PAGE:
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Written by Brent Knight, President of ISS

The other day I read an article that said, “People love to learn from respected peers, and it’s easy to respect long-established skills and experience. Even if you’re the most knowledgeable person at your company with regards to safety, there are likely longstanding workers who are well-equipped to teach it to new hires. Whenever possible, encourage their participation in lectures and group discussions, and ask them to help during hands-on demonstrations.”

This has always been the opinion that I held. As safety professionals and leaders, we are expected to direct and manage the health and safety program. The program can only be as effective as it is embraced and practiced. This comes down to the workforce and what they are doing when the safety team is not looking. Also, the high producers in the company have credibility with their peers and those peers will listen to them and do as they say to do. There is no more powerful tool for our use.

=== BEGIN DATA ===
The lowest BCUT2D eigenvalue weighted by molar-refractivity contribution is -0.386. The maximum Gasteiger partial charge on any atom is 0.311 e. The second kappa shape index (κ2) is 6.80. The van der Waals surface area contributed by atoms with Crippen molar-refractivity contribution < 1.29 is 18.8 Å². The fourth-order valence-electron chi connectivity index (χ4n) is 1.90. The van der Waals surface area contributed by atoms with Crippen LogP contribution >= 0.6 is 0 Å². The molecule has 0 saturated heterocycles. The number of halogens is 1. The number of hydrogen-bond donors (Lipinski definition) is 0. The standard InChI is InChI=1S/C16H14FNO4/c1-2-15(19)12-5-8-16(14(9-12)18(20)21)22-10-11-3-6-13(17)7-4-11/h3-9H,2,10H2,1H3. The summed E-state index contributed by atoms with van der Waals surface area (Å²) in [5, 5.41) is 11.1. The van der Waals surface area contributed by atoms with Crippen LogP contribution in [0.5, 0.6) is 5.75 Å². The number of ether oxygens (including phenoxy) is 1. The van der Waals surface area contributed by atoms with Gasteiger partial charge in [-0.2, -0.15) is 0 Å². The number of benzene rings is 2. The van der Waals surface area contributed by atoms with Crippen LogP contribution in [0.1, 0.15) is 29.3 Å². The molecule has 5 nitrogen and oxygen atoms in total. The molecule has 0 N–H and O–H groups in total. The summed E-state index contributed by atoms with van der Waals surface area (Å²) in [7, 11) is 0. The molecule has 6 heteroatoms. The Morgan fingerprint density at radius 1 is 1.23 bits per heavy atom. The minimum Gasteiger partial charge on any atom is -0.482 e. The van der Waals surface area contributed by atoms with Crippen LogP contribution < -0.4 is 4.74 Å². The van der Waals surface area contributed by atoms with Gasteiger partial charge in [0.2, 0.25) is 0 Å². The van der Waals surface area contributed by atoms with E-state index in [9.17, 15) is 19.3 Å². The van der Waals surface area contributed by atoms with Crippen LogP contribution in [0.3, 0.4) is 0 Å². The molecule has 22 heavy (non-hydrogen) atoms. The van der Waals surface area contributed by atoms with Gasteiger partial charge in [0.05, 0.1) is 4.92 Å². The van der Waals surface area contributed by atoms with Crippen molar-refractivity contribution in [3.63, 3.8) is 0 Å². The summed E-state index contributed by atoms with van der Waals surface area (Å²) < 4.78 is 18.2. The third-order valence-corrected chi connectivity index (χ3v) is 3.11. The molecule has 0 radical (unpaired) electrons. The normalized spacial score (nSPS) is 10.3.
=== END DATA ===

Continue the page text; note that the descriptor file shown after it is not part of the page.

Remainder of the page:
The article went on to state, “Likewise, you’ll eventually want to encourage those new hires to become teachers themselves. From lockout-tagout to the use of new and existing PPE, every important safety lesson becomes more ingrained the more often it’s discussed, practiced, and taught. Psychologists often reference the “Learning Pyramid,” which holds that we retain only 5% of what we hear but 90% of what we teach to others.”

This is a key point. Many of our production employees are not going to step up and volunteer to become teachers and mentors without our guidance and encouragement. For this reason, it is our responsibility to open them up to their potential and support them however we can. It is amazing what they can accomplish and for us, the true reward is watching them blossom. Also, like most of us, our employees learn by doing and their retention is key to our long-term success.

Safety might be the ultimate servant leadership position as it is thankless and often disregarded. Our accomplishments are rarely quantified but can be seen in the culture that we cultivate, starting with the development of our employees.